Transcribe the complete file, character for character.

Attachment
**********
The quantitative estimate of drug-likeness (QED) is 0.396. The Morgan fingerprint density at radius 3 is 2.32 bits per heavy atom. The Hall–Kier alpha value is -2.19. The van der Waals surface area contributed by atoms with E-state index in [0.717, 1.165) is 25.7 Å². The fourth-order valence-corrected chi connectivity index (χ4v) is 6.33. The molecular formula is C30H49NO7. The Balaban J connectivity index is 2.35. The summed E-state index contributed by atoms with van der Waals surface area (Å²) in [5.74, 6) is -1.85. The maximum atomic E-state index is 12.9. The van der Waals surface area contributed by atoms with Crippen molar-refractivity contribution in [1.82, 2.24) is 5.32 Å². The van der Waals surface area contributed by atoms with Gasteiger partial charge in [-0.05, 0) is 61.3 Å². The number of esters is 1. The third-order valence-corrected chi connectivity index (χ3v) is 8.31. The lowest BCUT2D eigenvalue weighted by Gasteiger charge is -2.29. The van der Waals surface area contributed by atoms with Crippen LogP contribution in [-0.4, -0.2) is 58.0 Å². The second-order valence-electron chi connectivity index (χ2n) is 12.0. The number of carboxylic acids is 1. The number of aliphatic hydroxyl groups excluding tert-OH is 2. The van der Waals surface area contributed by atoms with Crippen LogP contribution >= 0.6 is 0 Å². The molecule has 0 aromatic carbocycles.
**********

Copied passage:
The quantitative estimate of drug-likeness (QED) is 0.396. The Morgan fingerprint density at radius 3 is 2.32 bits per heavy atom. The Hall–Kier alpha value is -2.19. The van der Waals surface area contributed by atoms with E-state index in [0.717, 1.165) is 25.7 Å². The fourth-order valence-corrected chi connectivity index (χ4v) is 6.33. The molecular formula is C30H49NO7. The Balaban J connectivity index is 2.35. The summed E-state index contributed by atoms with van der Waals surface area (Å²) in [5.74, 6) is -1.85. The maximum atomic E-state index is 12.9. The van der Waals surface area contributed by atoms with Crippen molar-refractivity contribution in [1.82, 2.24) is 5.32 Å². The van der Waals surface area contributed by atoms with Gasteiger partial charge in [-0.05, 0) is 61.3 Å². The number of esters is 1. The third-order valence-corrected chi connectivity index (χ3v) is 8.31. The lowest BCUT2D eigenvalue weighted by Gasteiger charge is -2.29. The van der Waals surface area contributed by atoms with Crippen LogP contribution in [-0.4, -0.2) is 58.0 Å². The second-order valence-electron chi connectivity index (χ2n) is 12.0. The number of carboxylic acids is 1. The number of aliphatic hydroxyl groups excluding tert-OH is 2. The van der Waals surface area contributed by atoms with Crippen LogP contribution >= 0.6 is 0 Å². The molecule has 0 aromatic carbocycles.